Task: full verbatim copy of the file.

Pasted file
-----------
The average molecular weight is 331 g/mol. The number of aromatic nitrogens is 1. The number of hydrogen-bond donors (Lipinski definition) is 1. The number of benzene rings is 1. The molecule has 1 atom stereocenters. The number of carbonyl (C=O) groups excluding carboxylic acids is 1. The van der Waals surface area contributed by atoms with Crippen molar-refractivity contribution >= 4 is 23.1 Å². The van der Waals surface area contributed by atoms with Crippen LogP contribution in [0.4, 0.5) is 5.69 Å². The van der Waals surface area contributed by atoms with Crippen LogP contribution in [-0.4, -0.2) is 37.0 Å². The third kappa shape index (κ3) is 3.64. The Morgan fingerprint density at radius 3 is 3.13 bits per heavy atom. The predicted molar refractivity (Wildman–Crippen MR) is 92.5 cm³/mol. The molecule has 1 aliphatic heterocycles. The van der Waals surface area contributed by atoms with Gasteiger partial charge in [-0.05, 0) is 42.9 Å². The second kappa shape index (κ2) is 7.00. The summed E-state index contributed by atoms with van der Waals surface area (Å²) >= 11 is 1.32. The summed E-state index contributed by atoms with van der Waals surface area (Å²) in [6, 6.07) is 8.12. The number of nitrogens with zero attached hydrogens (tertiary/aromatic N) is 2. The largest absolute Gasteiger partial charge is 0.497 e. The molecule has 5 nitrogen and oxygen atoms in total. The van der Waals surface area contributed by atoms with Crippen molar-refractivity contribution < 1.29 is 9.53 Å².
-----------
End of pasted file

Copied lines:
The average molecular weight is 331 g/mol. The number of aromatic nitrogens is 1. The number of hydrogen-bond donors (Lipinski definition) is 1. The number of benzene rings is 1. The molecule has 1 atom stereocenters. The number of carbonyl (C=O) groups excluding carboxylic acids is 1. The van der Waals surface area contributed by atoms with Crippen molar-refractivity contribution >= 4 is 23.1 Å². The van der Waals surface area contributed by atoms with Crippen LogP contribution in [0.4, 0.5) is 5.69 Å². The van der Waals surface area contributed by atoms with Crippen LogP contribution in [-0.4, -0.2) is 37.0 Å². The third kappa shape index (κ3) is 3.64. The Morgan fingerprint density at radius 3 is 3.13 bits per heavy atom. The predicted molar refractivity (Wildman–Crippen MR) is 92.5 cm³/mol. The molecule has 1 aliphatic heterocycles. The van der Waals surface area contributed by atoms with Gasteiger partial charge in [-0.05, 0) is 42.9 Å². The second kappa shape index (κ2) is 7.00. The summed E-state index contributed by atoms with van der Waals surface area (Å²) >= 11 is 1.32. The summed E-state index contributed by atoms with van der Waals surface area (Å²) in [6, 6.07) is 8.12. The number of nitrogens with zero attached hydrogens (tertiary/aromatic N) is 2. The largest absolute Gasteiger partial charge is 0.497 e. The molecule has 5 nitrogen and oxygen atoms in total. The van der Waals surface area contributed by atoms with Crippen molar-refractivity contribution < 1.29 is 9.53 Å².